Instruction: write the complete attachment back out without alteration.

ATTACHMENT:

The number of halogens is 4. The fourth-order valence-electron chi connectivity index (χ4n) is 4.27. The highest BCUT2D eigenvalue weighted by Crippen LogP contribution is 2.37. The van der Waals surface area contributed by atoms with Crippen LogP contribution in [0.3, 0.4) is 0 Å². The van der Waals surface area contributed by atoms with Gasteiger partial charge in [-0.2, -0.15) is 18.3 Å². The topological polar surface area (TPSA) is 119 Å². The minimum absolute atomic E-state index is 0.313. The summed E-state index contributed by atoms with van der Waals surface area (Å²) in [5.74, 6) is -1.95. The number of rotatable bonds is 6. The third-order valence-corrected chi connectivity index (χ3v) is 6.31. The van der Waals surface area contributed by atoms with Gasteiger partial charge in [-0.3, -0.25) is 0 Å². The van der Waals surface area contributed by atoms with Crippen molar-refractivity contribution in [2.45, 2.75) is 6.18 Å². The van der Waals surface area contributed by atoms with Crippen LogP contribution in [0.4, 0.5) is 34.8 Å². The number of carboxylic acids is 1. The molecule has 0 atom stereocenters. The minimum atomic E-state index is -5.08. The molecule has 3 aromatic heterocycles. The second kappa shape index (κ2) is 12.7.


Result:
The number of halogens is 4. The fourth-order valence-electron chi connectivity index (χ4n) is 4.27. The highest BCUT2D eigenvalue weighted by Crippen LogP contribution is 2.37. The van der Waals surface area contributed by atoms with Crippen LogP contribution in [0.3, 0.4) is 0 Å². The van der Waals surface area contributed by atoms with Gasteiger partial charge in [-0.2, -0.15) is 18.3 Å². The topological polar surface area (TPSA) is 119 Å². The minimum absolute atomic E-state index is 0.313. The summed E-state index contributed by atoms with van der Waals surface area (Å²) in [5.74, 6) is -1.95. The number of rotatable bonds is 6. The third-order valence-corrected chi connectivity index (χ3v) is 6.31. The van der Waals surface area contributed by atoms with Gasteiger partial charge in [-0.3, -0.25) is 0 Å². The van der Waals surface area contributed by atoms with Crippen molar-refractivity contribution in [2.45, 2.75) is 6.18 Å². The van der Waals surface area contributed by atoms with Crippen LogP contribution in [0.4, 0.5) is 34.8 Å². The number of carboxylic acids is 1. The molecule has 0 atom stereocenters. The minimum atomic E-state index is -5.08. The molecule has 3 aromatic heterocycles. The second kappa shape index (κ2) is 12.7.